Thursday, July 2, 2009

Anthony Bourdain's Look At Food Television

Here is Anthony Bourdain's Look At Food Television.

Rocco DiSpirito's The Restaurant:
It was a slow-motion car wreck, wasn't it? It could have been a great show. It was a great concept. But I think Rocco's hunger to be famous did not put him in a good light. It was painful to watch. Since that show, there's been a lot of ill-will toward Rocco. It might be out of proportion to his crimes; a lot of chefs have gone on TV and acted silly. I think Rocco's particular crime was that he was always such a talented cook. This is a guy who made really good food. A lot of us would have cut off a pinky to have that kind of natural talent and ability. We see him now as having wasted that talent. I think he's penalized for being so talented. But Rocco doesn't want to be a chef. He wants to be an entertainer. I was rooting for the guy on "Dancing With the Stars." Compared to Kim Kardashian, he's a fairly impressive guy. When he's not shilling something on "Top Chef," he's actually a thoughtful judge and offers constructive criticism. But I don't see him as a chef anymore, so I don't feel like beating up on him.

Ace of Cakes:
I like this show. It's kind of cool. I like Duff and the people he works with. That's the real world of cooking.

Bizarre Foods With Andrew Zimmern:
I don't know how he does it. I respect his stamina. Most of the food that he's been eating, I've had. I've got to hand it to the guy for being able to get up in the morning and face nothing but lizard parts and testicles, especially in some tropical climate without the benefit of alcohol. I honestly don't know how he does it. I would have hung myself in the shower stall.

Iron Chef America:
I have a soft spot in my heart for this show. But the judges, man. Have they had Richard Grieco on yet as a judge? I think they had Criss Angel on, for chrissakes. Who are these douchebags they put on there? Jeffrey Steingarten at least knows what he's talking about. The show gets really good chefs to go on there, and to have them judged by the likes of Mo Rocca makes me want to vomit in my mouth. I like Michael Symon, and I'm friends with all the Iron Chefs. I like all of those guys.

Kitchen Nightmares:
The British "Kitchen Nightmares" is wonderful. It's much closer to the real Gordon than anything we've seen on American television. The American version is pretty good, though. I enjoy watching it. That's the Gordon I know and have a lot of respect for. The guy worked hard and came up hard. He worked like a maniac for some of the best chefs in Europe and did, in fact, achieve remarkable things in England. I love his restaurants. I like him. I wish him well. If having to be a caricature of his former self is going to get him bazillions of dollars, then why not?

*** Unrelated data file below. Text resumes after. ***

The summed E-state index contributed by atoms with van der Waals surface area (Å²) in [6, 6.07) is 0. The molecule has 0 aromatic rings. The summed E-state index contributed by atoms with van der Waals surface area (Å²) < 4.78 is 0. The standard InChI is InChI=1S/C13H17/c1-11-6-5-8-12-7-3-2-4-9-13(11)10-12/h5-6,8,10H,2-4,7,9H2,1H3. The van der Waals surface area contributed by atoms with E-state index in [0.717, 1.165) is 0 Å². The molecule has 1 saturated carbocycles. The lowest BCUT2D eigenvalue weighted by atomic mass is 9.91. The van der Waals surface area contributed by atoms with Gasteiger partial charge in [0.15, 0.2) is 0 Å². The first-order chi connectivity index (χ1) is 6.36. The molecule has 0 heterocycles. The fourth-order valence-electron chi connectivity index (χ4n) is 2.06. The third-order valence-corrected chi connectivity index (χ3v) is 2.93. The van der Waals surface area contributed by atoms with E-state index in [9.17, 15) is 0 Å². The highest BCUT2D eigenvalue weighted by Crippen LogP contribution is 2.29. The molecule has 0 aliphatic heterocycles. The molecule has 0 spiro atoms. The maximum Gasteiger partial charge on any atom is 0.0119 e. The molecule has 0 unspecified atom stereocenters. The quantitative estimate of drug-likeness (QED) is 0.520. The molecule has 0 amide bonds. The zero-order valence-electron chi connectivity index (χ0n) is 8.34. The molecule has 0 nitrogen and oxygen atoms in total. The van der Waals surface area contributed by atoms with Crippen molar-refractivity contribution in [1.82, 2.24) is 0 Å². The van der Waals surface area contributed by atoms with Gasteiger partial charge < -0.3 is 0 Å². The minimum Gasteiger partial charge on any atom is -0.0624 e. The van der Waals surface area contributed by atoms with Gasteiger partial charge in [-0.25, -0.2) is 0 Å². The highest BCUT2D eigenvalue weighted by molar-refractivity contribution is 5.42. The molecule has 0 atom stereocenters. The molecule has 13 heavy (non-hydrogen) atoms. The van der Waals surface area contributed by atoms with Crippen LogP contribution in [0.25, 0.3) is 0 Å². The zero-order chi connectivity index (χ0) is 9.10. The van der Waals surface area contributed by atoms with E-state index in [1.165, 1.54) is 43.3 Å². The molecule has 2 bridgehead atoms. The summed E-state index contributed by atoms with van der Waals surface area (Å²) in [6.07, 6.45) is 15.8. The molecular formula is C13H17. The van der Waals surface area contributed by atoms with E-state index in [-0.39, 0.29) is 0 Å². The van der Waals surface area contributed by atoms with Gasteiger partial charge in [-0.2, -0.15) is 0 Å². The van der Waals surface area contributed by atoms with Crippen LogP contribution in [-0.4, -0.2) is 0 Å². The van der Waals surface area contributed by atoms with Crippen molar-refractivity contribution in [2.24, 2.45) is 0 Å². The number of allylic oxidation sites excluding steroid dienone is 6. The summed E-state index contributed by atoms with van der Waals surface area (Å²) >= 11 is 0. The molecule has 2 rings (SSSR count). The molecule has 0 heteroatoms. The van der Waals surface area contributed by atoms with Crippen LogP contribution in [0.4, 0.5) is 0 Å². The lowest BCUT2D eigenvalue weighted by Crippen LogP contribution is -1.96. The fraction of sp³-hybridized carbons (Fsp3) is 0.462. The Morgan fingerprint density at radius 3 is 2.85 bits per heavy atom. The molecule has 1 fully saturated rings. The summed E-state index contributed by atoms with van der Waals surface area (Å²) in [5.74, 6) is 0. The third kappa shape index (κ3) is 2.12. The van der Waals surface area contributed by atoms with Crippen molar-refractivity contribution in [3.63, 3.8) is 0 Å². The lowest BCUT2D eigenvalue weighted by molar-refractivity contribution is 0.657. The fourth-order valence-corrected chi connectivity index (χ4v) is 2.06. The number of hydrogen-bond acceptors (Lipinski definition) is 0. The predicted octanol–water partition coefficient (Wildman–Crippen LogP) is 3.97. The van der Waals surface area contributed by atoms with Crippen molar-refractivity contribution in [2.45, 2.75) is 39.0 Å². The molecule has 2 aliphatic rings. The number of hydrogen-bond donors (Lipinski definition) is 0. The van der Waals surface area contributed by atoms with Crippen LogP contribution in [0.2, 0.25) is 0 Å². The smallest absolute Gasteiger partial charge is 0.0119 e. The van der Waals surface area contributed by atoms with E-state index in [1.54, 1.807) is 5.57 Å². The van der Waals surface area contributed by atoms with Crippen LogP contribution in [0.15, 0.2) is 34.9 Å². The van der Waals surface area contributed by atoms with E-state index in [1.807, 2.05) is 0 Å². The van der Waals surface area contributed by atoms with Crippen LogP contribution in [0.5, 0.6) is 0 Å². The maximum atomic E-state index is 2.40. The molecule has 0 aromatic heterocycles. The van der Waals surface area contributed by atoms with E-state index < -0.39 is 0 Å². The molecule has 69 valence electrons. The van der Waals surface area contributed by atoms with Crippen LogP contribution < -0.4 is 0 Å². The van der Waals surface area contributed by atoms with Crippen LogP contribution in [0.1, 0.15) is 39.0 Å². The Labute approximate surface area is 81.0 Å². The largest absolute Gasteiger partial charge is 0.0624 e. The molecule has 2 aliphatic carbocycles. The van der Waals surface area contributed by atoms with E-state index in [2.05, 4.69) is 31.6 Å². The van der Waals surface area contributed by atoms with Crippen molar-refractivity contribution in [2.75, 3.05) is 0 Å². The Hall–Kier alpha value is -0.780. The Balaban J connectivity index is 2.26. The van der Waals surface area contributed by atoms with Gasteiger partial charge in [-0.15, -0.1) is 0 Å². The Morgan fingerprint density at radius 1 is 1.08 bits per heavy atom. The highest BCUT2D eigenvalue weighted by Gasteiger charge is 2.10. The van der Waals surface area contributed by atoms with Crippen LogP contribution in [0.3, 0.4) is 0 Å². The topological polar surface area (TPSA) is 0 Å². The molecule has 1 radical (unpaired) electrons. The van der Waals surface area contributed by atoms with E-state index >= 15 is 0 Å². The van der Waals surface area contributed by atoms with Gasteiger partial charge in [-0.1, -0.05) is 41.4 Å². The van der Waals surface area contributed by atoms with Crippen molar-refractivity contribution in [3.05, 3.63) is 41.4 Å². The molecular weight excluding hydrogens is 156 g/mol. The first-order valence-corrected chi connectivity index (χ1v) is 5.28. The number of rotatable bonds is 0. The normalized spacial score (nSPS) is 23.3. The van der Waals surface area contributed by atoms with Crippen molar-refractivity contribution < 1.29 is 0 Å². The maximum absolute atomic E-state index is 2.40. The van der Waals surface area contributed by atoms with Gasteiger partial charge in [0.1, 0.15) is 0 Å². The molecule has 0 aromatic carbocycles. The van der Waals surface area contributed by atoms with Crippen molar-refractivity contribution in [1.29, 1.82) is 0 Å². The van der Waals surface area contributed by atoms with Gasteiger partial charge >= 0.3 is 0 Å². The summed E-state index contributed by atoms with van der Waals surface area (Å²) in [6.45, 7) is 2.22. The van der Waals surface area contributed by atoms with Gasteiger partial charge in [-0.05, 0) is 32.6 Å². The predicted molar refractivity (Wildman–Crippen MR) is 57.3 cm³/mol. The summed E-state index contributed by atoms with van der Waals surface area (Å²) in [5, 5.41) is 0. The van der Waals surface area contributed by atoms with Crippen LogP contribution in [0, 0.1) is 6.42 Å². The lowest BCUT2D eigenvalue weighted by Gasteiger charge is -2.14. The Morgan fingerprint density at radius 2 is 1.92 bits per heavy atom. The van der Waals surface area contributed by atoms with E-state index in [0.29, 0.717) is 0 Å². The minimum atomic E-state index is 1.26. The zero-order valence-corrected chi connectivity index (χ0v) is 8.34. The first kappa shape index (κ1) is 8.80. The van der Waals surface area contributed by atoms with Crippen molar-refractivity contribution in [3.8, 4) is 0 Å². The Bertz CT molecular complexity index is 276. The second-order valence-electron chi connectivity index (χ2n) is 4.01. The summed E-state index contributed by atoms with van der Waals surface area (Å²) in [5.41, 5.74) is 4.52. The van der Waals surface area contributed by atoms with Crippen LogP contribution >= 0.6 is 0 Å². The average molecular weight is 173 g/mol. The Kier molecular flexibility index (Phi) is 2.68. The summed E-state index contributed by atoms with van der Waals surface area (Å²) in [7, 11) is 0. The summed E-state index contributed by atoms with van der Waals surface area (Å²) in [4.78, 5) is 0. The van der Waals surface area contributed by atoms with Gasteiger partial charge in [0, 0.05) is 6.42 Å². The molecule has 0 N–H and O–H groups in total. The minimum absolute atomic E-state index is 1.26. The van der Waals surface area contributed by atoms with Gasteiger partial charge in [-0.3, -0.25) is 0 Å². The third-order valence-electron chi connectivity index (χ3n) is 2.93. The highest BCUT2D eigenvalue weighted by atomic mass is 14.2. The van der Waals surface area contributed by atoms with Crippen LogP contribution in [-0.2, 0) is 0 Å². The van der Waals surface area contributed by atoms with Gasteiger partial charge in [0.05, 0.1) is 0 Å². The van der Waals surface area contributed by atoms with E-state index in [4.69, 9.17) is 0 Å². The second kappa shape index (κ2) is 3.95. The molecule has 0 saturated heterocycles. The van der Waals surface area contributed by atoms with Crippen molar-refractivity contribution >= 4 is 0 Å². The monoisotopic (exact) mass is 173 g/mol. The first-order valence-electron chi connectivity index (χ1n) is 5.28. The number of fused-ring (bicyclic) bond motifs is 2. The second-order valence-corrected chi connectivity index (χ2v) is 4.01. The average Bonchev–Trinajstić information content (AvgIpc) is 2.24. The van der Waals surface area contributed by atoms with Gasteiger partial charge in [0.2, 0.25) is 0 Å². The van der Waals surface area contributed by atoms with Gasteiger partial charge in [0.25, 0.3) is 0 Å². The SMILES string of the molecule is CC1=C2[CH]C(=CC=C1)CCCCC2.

Hell's Kitchen:
Gordon doesn't get much love and respect in the States from his peers. No one really gives a damn about his restaurants here. This show is a freak show. It's a circus of cruelty, like shooting fish in a barrel with a cut-down 12-gauge shotgun. There's no cooking. It's just a bunch of dimwits -- the lame, the halt and the delusional -- and him pretending to be angry. There's no suspense. None of these idiots would be qualified to work a Fryolator at a Chuck E. Cheese much less ever work in any Gordon Ramsay restaurant. The whole concept of the show is ridiculous.
He would never hire these guys. Executive chef at one of his restaurants? I mean, please.

Emeril Lagasse:
I like Emeril a lot. We get along. We hang out. I love his work and restaurants. I love hanging out and drinking with the guy. But I've told him to his face many times, "I love you and respect you. I just hate your shows." I guess I'm not a guy who could handle a studio audience. Emeril's just so damned lovable. But compared to who's on Food Network now, he looks like Escoffier. In retrospect, that was pretty distinguished stuff compared to what that network's doing now.

Rachael Ray:
Rachael Ray now is a talk-show host. My wife watches her, I hate to admit it. She's America's little sister, because she's a likable person. I think people respond to her because of her personality and not her cooking, which is pretty damned awful. She's very nice, and I base this on no inside information: She's big now, like Oprah big; the sooner she stops cooking, the happier we'll both be.

The Next Food Network Star:
It's an interesting window into the cynical and terrifying real criteria of how they grow their own talent on Food Network. I mean, they're pretty straight-forward about what you've got to do and who you've got to please and what the real priorities are to get a show there. You see the shear naked ambition of these often minimally talented cooks with the maximum ambitions of being television. The way they're judged is unattractive but fascinating just the same. You really see the process though: Media training trumps cooking every time. I used to be on the Food Network, but I think I slipped under the wire. The network at that point used to be run by a cabal of people getting bored with their own programming. For whatever reason, they gave me two years of traveling wherever I wanted, doing pretty much what I've been doing on "No Reservations." After two years, they wanted me riding around on a pony in a parking lot doing chili cook-offs instead of going to foreign countries. My feeling was, "Let someone else do that."